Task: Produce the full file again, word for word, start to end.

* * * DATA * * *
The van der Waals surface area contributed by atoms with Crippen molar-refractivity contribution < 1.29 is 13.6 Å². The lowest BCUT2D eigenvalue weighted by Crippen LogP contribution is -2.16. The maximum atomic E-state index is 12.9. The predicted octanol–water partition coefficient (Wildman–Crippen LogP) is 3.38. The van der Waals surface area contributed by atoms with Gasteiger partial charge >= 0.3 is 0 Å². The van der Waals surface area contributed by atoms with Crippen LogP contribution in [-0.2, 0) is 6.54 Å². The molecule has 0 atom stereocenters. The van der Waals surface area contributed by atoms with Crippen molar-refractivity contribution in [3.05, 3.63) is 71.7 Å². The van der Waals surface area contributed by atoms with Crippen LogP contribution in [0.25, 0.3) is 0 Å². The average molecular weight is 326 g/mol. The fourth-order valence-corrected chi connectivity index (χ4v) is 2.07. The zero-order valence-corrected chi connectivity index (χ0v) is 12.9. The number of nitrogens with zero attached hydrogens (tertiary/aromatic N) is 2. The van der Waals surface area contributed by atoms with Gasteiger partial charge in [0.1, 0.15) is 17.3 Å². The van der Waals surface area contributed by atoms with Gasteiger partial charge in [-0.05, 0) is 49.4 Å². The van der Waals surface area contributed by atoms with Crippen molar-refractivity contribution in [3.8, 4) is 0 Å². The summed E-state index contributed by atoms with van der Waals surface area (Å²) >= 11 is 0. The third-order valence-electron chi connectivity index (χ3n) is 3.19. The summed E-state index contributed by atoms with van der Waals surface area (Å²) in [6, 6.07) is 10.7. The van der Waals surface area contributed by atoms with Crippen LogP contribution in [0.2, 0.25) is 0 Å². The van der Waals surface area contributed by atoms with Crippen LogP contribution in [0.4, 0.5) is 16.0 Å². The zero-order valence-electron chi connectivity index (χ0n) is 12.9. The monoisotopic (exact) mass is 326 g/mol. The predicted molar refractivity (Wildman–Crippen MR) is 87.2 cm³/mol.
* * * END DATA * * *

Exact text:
The van der Waals surface area contributed by atoms with Crippen molar-refractivity contribution < 1.29 is 13.6 Å². The lowest BCUT2D eigenvalue weighted by Crippen LogP contribution is -2.16. The maximum atomic E-state index is 12.9. The predicted octanol–water partition coefficient (Wildman–Crippen LogP) is 3.38. The van der Waals surface area contributed by atoms with Gasteiger partial charge >= 0.3 is 0 Å². The van der Waals surface area contributed by atoms with Crippen LogP contribution in [-0.2, 0) is 6.54 Å². The molecule has 0 atom stereocenters. The van der Waals surface area contributed by atoms with Crippen molar-refractivity contribution in [3.05, 3.63) is 71.7 Å². The van der Waals surface area contributed by atoms with Crippen LogP contribution in [0.25, 0.3) is 0 Å². The average molecular weight is 326 g/mol. The fourth-order valence-corrected chi connectivity index (χ4v) is 2.07. The zero-order valence-corrected chi connectivity index (χ0v) is 12.9. The number of nitrogens with zero attached hydrogens (tertiary/aromatic N) is 2. The van der Waals surface area contributed by atoms with Gasteiger partial charge in [0.1, 0.15) is 17.3 Å². The van der Waals surface area contributed by atoms with Gasteiger partial charge in [-0.05, 0) is 49.4 Å². The van der Waals surface area contributed by atoms with Crippen molar-refractivity contribution in [3.8, 4) is 0 Å². The summed E-state index contributed by atoms with van der Waals surface area (Å²) >= 11 is 0. The third-order valence-electron chi connectivity index (χ3n) is 3.19. The summed E-state index contributed by atoms with van der Waals surface area (Å²) in [6, 6.07) is 10.7. The van der Waals surface area contributed by atoms with Crippen LogP contribution in [0.2, 0.25) is 0 Å². The van der Waals surface area contributed by atoms with Crippen LogP contribution in [0.4, 0.5) is 16.0 Å². The zero-order valence-electron chi connectivity index (χ0n) is 12.9. The monoisotopic (exact) mass is 326 g/mol. The predicted molar refractivity (Wildman–Crippen MR) is 87.2 cm³/mol.